Neurological examination (NE) is a key part of practice for many doctors. UK students learn NE from a variety of specialty tutors and often find it difficult. This article suggests one way of introducing NE interactively with students in their first clinical year supplementary to clerking patients. The content presupposes the author's choices about core elements and techniques of NE largely in the absence of explicit evidence. Arguably there needs to be greater consensus over a core NE, appropriate to modern practice, to provide more explicit guidance for medical schools.
- Neurological examination
- Medical undergraduate
- Medical education
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Difficulty with neurological examination (NE), not a new phenomenon,1 is cited as one component of ‘neurophobia’.2 Students refer to inconsistency in the elements and techniques taught, indifferent teaching and poor integration with basic neurosciences.3–5 General aspects of undergraduate clinical neurology learning have recently been reviewed6 and the focus here is on learning NE.
The graduating UK doctor is expected by the licensing authority to be able to perform a full (but unspecified) physical and mental state examination, interpret the findings and synthesise them to make a diagnosis.7 The reason for including NE skills is that potentially serious and acutely presenting disorders of the nervous system (DNS) such as loss of consciousness and seizure, coma, head injury, headache, dementia, stroke, acute headache and other acute onset focal disorders including visual disturbance are common in primary and secondary care. Such disorders are emphasised in the Foundation Curriculum8 and, to varying extents, in numerous GMC approved9 specialty training programmes. However, still not all students in UK medical schools have a clinical neurology attachment. Thus, in academic year 2011–12, 26 out of 29 medical schools had attachments for all students of less than 1–5 full time equivalent weeks (median 3) (CM Wiles, PG Bain personal communication). Attachments of four10 or five11 weeks have been recommended in other jurisdictions.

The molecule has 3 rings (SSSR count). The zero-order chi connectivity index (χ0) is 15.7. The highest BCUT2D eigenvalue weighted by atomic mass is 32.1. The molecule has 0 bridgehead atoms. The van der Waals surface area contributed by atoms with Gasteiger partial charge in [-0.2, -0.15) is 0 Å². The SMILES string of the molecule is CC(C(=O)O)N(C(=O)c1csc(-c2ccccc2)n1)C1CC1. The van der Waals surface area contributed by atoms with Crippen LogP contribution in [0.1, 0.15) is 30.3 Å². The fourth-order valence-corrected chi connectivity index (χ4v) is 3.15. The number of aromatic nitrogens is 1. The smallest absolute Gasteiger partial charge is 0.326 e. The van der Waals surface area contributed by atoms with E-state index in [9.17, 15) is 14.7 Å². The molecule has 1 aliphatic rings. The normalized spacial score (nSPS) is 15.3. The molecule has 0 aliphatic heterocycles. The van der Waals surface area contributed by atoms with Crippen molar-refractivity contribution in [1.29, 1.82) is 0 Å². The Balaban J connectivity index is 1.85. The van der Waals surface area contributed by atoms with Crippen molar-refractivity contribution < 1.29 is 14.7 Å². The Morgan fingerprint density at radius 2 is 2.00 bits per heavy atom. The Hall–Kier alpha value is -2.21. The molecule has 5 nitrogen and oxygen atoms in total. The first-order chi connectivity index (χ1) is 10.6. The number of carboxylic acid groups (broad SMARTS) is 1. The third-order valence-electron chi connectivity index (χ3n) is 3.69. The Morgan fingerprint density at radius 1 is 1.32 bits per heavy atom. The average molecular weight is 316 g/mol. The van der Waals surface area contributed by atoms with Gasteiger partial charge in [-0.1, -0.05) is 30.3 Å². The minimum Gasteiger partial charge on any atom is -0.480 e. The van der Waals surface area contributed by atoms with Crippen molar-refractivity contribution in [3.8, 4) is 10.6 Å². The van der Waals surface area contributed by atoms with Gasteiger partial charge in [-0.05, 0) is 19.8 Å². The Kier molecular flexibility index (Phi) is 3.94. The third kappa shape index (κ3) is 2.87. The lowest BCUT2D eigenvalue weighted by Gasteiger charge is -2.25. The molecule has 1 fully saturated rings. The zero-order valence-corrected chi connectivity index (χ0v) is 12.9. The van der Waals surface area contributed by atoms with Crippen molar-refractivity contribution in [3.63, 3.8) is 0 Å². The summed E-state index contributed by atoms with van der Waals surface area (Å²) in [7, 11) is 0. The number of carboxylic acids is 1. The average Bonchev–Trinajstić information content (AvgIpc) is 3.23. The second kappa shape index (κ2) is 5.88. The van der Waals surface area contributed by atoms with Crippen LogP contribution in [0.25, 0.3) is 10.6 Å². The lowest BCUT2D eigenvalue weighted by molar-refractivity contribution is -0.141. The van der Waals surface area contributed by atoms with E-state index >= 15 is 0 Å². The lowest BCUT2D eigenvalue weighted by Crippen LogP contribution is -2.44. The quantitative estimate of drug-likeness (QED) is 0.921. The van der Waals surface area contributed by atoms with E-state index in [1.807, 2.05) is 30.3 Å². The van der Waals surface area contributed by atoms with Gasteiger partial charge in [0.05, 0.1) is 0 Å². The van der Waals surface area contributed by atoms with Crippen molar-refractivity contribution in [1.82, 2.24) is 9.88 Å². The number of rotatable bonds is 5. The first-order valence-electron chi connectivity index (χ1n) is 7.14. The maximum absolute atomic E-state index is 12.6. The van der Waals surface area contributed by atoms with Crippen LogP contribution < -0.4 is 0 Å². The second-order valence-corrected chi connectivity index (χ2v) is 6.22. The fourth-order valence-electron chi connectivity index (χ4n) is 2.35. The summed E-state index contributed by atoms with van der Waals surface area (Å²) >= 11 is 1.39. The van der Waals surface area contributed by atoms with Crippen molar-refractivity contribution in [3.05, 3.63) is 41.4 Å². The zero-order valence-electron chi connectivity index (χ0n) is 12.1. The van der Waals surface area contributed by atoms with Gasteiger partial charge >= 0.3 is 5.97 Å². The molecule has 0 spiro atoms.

UK students can learn about DNS in many settings including General Practice, Child Health, General Medicine, Care of the Elderly, Accident and Emergency, Psychiatry or on problem based learning activities and Clinical Neurology. However, while repeated exposure to DNS in different contexts has advantages there is an obvious risk of confusion for students regarding the content and techniques of NE when taught by unguided tutors from multiple specialties. Although many texts set out versions of NE for students no authoritative guidance on core learning outcomes to be achieved exists, including in the Association of British Neurologists’ document on undergraduate neurology.12 My personal view is that students need to start acquiring a specified core of NE knowledge and skills early in clinical training always in the context of important clinical problems; that neurologists are well placed as a specialty group to communicate an overall NE strategy to other specialties in their medical school; and that students should be encouraged to see learning NE as an iterative process to be refined over several years and not a one-off learning event defined by a particular assessment.